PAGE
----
Warren Eastman Robinson (1890 - 1918)

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Summary

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Warren Eastman Robinson Biography & Family History

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Birth


Somerville, Middlesex County, Massachusetts

Death


Verdun, Meuse County, Lorraine France

Cause of death

There is no cause of death listed for Warren.

Burial / Funeral

Pine Grove Cemetery,
Bath Road, Brunswick, Cumberland County, Maine

Obituary

Last Known Residence

Boston, Suffolk County, Massachusetts

Average Age

Life Expectancy

Family

Father: Walter Augustine Robinson
Mother: Florence Louisa (Warren) Robinson

Wife: Anne Louise Johnson

Education

Bowdoin College (Class of 1910) and Harvard University.

Professions

Teacher (Watertown and Quincy high schools and Boston Latin School)

Military Service

Army Lieutenant

In 1910, Lieutenant Robinson became a member of Troop C, Massachusetts Cavalry. He served on the Mexican border during the summer of 1916, winning his commission as second lieutenant in that period. The Massachusetts Cavalry was later converted into a machine gun battalion, and as such went across to France in September, 1917.

He was first lieutenant of Company C, I02d Machine Gun Battalion, of the 26th Division when he was wounded in action about November 5th in Verdun, France. He died on November 6th.

Middle name

Eastman

Surnames

Ethnicity

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Nationality

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Religion

Unknown. Was Warren a religious man? Add Warren’s religion

Gender

Male

Family Photos

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Timeline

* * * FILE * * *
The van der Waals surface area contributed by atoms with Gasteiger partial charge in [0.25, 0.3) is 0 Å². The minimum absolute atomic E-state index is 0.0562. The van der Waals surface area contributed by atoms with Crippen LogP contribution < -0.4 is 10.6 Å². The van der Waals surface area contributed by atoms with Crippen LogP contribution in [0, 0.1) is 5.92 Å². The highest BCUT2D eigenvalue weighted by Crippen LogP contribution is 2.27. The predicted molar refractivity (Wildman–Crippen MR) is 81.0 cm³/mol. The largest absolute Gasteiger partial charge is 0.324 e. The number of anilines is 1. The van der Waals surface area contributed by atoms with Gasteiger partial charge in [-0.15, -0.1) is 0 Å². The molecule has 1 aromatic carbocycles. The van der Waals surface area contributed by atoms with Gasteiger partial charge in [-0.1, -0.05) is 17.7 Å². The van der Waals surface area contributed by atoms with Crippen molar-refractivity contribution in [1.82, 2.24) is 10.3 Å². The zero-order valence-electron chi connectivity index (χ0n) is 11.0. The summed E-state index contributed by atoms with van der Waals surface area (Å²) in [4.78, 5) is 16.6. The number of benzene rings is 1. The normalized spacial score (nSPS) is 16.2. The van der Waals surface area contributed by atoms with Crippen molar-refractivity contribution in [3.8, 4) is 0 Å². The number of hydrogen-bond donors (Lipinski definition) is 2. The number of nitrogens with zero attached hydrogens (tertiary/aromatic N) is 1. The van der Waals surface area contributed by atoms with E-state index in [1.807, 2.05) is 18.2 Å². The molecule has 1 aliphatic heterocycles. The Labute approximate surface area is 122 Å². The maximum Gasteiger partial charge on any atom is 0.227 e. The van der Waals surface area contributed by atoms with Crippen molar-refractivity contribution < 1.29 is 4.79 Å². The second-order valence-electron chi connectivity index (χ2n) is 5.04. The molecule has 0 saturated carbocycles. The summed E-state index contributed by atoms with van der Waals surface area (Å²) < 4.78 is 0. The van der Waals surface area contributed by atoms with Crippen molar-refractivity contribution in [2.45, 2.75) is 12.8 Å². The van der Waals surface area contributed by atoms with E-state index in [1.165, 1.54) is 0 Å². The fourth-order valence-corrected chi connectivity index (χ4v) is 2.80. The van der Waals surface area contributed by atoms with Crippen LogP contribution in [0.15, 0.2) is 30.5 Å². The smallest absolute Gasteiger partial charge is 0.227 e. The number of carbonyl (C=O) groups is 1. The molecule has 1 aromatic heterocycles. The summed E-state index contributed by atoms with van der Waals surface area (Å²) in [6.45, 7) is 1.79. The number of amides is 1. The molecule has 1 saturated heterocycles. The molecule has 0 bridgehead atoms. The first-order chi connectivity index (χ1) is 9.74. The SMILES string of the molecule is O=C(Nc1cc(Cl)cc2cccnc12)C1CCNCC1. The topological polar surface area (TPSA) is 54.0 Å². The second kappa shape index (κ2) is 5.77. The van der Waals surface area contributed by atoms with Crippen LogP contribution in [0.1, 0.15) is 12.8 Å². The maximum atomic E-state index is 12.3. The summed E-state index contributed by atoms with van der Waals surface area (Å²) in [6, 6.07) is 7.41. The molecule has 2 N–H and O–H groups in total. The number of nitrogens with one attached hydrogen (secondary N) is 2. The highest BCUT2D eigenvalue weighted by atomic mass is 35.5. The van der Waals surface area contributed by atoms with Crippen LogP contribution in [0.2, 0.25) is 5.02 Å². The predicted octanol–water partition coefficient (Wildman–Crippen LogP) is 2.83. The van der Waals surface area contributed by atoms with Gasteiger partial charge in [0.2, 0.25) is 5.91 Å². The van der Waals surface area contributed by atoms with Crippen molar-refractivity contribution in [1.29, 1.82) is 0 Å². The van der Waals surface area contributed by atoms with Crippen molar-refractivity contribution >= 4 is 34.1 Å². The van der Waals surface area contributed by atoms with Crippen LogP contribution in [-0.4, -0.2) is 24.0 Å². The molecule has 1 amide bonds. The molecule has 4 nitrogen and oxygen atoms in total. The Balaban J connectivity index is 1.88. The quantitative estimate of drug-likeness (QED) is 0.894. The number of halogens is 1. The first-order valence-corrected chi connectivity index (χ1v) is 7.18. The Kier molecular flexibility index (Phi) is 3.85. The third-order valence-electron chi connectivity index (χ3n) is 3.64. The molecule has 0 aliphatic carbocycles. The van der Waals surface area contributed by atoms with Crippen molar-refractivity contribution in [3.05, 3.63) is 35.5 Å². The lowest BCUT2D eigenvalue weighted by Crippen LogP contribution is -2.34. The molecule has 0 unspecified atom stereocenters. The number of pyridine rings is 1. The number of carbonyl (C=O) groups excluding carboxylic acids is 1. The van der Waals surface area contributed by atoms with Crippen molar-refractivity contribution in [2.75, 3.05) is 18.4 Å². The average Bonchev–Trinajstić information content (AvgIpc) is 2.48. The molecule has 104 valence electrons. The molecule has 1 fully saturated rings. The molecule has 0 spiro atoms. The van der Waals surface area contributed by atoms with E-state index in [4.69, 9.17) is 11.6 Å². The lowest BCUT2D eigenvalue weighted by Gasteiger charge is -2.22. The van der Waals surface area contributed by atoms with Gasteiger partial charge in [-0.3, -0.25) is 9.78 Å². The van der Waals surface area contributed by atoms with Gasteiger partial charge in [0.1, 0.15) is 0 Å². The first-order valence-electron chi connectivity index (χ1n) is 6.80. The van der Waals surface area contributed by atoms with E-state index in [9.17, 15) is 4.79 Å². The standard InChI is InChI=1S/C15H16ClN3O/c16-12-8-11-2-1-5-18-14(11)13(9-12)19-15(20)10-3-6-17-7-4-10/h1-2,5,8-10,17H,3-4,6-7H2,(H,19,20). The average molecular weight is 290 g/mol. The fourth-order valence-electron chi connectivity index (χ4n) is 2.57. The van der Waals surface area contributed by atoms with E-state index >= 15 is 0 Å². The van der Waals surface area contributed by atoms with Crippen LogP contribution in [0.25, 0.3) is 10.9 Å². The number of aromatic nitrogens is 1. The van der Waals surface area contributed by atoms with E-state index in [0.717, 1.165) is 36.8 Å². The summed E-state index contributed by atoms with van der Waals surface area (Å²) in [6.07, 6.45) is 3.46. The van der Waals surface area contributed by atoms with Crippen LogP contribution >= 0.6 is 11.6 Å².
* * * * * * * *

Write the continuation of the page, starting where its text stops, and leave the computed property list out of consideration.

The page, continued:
1890 - In the year that Warren Eastman Robinson was born, on July 3rd, Idaho became the 43rd state in the United States. On July 10th, Wyoming became the 44th state.

1907 - Warren was 17 years old when the showman Florenz Ziegfeld introduced his Ziegfeld Follies. Ziegfeld was inspired by the Folies Bergère of Paris and the show was a step up from the then current vaudeville shows. The top entertainers of the time played in the Follies but the stars were the Ziegfeld girls - beautiful chorus girls in elaborate costumes. For almost a quarter of a century, the Ziegfeld follies were the toast of Broadway.

1909 - He was 19 years old when the New York Times published the first movie review. It was a report on D.W. Griffith's movie "Pippa Passes" also called "The Song of Conscience", a silent film. The review said that this work was moving away from "lurid material that attracted the wrath of censors and concerned citizens and toward more respectable ends. The movie was the story of a young female factory worker, on her day off, wandering and singing - thus changing the hearts of those around her towards good.

1913 - He was 23 years old when ratified in February the 16th Amendment, establishing a Federal income tax, became law. Previously, customs duties (tariffs) and excise taxes were the primary sources of federal revenue. With the passage of the 16th Amendment, incomes of couples exceeding $4,000, as well as those of single persons earning $3,000 or more, were subject to a 1% Federal tax (that would be about $98,000 and $74,000 now). Rates rose to 7% for incomes over half a million dollars. Less than 1% of the population was subject to income tax.

1918 - In the year of Warren Eastman Robinson's passing, following European countries, Daylight Saving Time went into effect in the United States in March. It was an effort to conserve fuel needed to produce electric power. This was a war effort and proved unpopular so in most areas of the United States, Daylight Saving Time ended after World War I. It returned during World War II.

Warren Eastman Robinson Family Tree

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Warren Eastman Robinson
Had a relationship with Anne Louise Johnson

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Obituary

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A Memorial service was held for Lieut. Warren Eastman Robinson, Company C, road Machine Gun Battalion, at the Church of the New Jerusalem on Bowdoin street (Boston, Mass.) last Sunday. Lieut. Robinson took part in all the major battles of the 26th Division, at Chauteau Thierry, St. Mihiel and the last great battle on the Meuse, in which action he fell. He was twice cited in division orders for gallantry in action.

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